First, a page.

Immigration for Outstanding Professors and Researchers
Published on 27 June 2014 Hits: 820
Many prominent academic and research positions are now filled by foreign nationals on a temporary basis such as O-1 and H-1B, following many years of study and contribution to their fields. Some of them choose to continue their work in the U.S. and therefore require an immigrant visa. In pursuing immigration, they have several options, including 'aliens with extraordinary ability', 'national interest waiver', 'outstanding professors and researchers', and even 'labor certification'.
Almost always, one of the first three options is more desirable for these individuals as a matter of convenience. In this article, I will specifically explore the 'outstanding professors and researchers' category. Persons qualifying in the 'outstanding professors and researchers' category are granted a waiver of the labor certification. This means an I-140 immigrant petition may be filed directly with the USCIS and the applications for adjustment of status for the beneficiary and his/her family, along with applications for work authorization and travel document, may be filed concurrently with the petition. However, the foreign professor/researcher seeking permanent residence status on this classification must have the requisite job offer with the employer filing the petition on the alien's behalf. To qualify, an applicant must meet three criteria:
1) international recognition as outstanding in a specific academic area; 2) at least three years of experience in teaching or research in the particular area of expertise; and 3) a permanent research or teaching position job offer. First, what evidence is required to show that applicant is recognized internationally as outstanding in his or her field of expertise? USCIS will require the submission of at least two of the following: - Documentation of receipt of major award or prize for outstanding achievement in field of expertise. - Membership in associations in the field that require members to have outstanding achievements. - Public material in professional publications written by others about the alien's work in the academic field. - Evidence of participation, either individually or on a panel, as the judge of the work of others in the same or an allied academic field. - Evidence of original scientific or scholarly research contributions to the academic field; or, - Evidence of authorship of scholarly books or articles (in scholarly journals with international circulation) in the field of expertise.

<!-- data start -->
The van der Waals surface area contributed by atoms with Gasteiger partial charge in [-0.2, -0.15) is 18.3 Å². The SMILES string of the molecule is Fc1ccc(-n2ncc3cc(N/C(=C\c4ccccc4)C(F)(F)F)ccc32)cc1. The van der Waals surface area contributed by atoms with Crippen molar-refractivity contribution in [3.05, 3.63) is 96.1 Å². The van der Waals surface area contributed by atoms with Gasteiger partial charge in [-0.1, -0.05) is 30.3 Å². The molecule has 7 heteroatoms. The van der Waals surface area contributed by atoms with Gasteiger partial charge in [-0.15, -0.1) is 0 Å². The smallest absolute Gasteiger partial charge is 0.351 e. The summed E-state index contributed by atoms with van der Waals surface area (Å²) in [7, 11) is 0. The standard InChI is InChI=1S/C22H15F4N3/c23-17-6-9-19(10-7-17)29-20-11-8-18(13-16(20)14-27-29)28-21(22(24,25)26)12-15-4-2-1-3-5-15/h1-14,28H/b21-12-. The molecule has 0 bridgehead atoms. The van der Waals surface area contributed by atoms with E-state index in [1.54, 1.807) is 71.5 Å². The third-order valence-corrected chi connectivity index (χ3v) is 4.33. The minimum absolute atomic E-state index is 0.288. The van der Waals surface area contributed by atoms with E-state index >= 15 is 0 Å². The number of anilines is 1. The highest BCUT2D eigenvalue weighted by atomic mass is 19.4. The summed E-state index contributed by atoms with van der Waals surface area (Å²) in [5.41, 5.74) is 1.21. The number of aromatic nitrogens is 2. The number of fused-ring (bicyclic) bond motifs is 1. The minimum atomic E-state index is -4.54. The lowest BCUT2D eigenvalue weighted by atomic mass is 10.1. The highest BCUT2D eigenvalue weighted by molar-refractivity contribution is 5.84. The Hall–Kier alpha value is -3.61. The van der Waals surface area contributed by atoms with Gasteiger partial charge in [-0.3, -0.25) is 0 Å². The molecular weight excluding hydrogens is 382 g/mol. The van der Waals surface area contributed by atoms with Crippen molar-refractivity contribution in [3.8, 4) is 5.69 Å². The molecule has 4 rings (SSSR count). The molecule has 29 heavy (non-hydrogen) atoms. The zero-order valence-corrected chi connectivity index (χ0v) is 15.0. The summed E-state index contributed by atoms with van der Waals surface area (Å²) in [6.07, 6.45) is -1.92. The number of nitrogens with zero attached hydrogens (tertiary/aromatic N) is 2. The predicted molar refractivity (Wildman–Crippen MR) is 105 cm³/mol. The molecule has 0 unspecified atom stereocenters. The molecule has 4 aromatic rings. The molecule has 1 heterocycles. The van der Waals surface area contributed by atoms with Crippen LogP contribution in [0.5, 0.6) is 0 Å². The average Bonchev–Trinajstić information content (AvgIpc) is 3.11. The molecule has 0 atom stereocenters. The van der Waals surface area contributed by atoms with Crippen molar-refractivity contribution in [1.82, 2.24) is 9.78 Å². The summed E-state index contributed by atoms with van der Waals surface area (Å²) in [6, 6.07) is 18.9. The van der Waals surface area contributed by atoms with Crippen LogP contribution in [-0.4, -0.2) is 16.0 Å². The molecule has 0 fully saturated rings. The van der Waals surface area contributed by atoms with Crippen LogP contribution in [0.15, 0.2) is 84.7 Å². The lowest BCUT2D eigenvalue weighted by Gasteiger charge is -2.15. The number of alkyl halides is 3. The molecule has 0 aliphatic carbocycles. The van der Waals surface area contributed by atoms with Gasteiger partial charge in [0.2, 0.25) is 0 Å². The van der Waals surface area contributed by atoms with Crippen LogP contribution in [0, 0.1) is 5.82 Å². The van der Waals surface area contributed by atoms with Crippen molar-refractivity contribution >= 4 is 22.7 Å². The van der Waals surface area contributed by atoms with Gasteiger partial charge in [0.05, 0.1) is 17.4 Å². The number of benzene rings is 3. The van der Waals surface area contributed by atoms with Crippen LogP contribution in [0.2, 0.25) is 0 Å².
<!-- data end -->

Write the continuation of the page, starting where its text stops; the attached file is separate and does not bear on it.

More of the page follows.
Second, what kind of experience is accepted as 3 years of experience in teaching and/or research in applicant's field of expertise? Research or teaching experience obtained while in pursuit of an advanced degree, such as a Ph.D., can be counted toward the three-year requirement, but research or teaching during this time must be recognized as outstanding and the applicant must have acquired the degree. Finally, what is considered an acceptable permanent research or teaching position job offer? The employment offer must be made by a university or other similar academic or scientific institution.
Although it can also be offered by a private employer, in such a case, the private employer must have at least three full-time researchers along with accompanying documentation supporting their accomplishments within the field. In immigration law, 'permanent' job offer means a job offer without a fixed termination date. If the employer and employee meet all the above three requirements, they might wonder if there are any advantages or disadvantages in filing a petition based on this classification as opposed to the extraordinary ability or national interest waiver categories. Although all these categories are similar in that they are exempt from filing a labor certification and require extensive achievement and ability, there are some differences to consider. The extraordinary ability and national interest waiver categories are subject to more stringent standards; they can apply to more diverse fields other than professors and researchers; and they are self-petitions. Therefore, if the alien has three years experience but not extensive evidence to support extraordinary achievements, the outstanding professor/researcher category is a better choice. On the other hand, if the alien's employer has a policy of not sponsoring an immigrant petition, the alien has no choice but to use the other self-petitioning categories. All these categories, requiring the alien to be extraordinary, exceptional, or outstanding, have a history of being abused by unscrupulous people, who did not quite meet the standard. This has caused the USCIS to tighten up their policy and raise the standard further higher. Any petition under any of these categories is now under increasingly subjective and narrow review and therefore calls for a thorough preparation by an experienced practitioner.
Judy J. Chang, Esq. J Global Law Group.(C)Copyright All Rights Reserved.